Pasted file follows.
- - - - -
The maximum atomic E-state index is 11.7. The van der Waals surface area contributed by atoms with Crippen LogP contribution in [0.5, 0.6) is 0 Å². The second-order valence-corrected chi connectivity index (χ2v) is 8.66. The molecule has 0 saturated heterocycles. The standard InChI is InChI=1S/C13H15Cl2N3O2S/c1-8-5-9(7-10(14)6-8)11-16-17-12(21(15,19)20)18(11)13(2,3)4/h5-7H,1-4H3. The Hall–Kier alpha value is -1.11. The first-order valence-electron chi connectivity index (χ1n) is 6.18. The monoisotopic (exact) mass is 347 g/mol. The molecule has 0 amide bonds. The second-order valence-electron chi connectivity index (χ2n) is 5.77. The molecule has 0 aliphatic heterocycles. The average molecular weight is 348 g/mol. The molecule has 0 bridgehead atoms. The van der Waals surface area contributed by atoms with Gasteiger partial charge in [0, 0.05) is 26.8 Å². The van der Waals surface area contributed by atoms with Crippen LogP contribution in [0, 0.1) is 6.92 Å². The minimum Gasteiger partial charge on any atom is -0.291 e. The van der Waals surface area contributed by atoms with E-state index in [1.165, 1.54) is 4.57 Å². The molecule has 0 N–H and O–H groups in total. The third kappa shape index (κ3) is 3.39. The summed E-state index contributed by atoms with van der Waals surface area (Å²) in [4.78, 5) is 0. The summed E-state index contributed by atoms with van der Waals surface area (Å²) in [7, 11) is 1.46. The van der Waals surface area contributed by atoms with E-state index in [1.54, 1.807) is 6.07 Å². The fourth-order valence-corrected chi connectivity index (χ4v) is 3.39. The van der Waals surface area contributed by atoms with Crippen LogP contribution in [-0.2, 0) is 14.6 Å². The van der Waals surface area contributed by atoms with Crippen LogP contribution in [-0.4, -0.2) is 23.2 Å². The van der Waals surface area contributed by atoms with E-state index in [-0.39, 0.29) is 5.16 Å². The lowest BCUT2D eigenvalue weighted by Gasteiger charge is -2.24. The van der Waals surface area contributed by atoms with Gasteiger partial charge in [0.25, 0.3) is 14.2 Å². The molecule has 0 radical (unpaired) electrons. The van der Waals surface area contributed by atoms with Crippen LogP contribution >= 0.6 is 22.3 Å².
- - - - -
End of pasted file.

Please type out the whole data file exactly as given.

The maximum atomic E-state index is 11.7. The van der Waals surface area contributed by atoms with Crippen LogP contribution in [0.5, 0.6) is 0 Å². The second-order valence-corrected chi connectivity index (χ2v) is 8.66. The molecule has 0 saturated heterocycles. The standard InChI is InChI=1S/C13H15Cl2N3O2S/c1-8-5-9(7-10(14)6-8)11-16-17-12(21(15,19)20)18(11)13(2,3)4/h5-7H,1-4H3. The Hall–Kier alpha value is -1.11. The first-order valence-electron chi connectivity index (χ1n) is 6.18. The monoisotopic (exact) mass is 347 g/mol. The molecule has 0 amide bonds. The second-order valence-electron chi connectivity index (χ2n) is 5.77. The molecule has 0 aliphatic heterocycles. The average molecular weight is 348 g/mol. The molecule has 0 bridgehead atoms. The van der Waals surface area contributed by atoms with Gasteiger partial charge in [0, 0.05) is 26.8 Å². The van der Waals surface area contributed by atoms with Crippen LogP contribution in [0, 0.1) is 6.92 Å². The minimum Gasteiger partial charge on any atom is -0.291 e. The van der Waals surface area contributed by atoms with E-state index in [1.165, 1.54) is 4.57 Å². The molecule has 0 N–H and O–H groups in total. The third kappa shape index (κ3) is 3.39. The summed E-state index contributed by atoms with van der Waals surface area (Å²) in [4.78, 5) is 0. The summed E-state index contributed by atoms with van der Waals surface area (Å²) in [7, 11) is 1.46. The van der Waals surface area contributed by atoms with E-state index in [1.54, 1.807) is 6.07 Å². The fourth-order valence-corrected chi connectivity index (χ4v) is 3.39. The van der Waals surface area contributed by atoms with Crippen LogP contribution in [-0.2, 0) is 14.6 Å². The van der Waals surface area contributed by atoms with Crippen LogP contribution in [-0.4, -0.2) is 23.2 Å². The van der Waals surface area contributed by atoms with E-state index in [-0.39, 0.29) is 5.16 Å². The lowest BCUT2D eigenvalue weighted by Gasteiger charge is -2.24. The van der Waals surface area contributed by atoms with Gasteiger partial charge in [0.25, 0.3) is 14.2 Å². The molecule has 0 radical (unpaired) electrons. The van der Waals surface area contributed by atoms with Crippen LogP contribution >= 0.6 is 22.3 Å².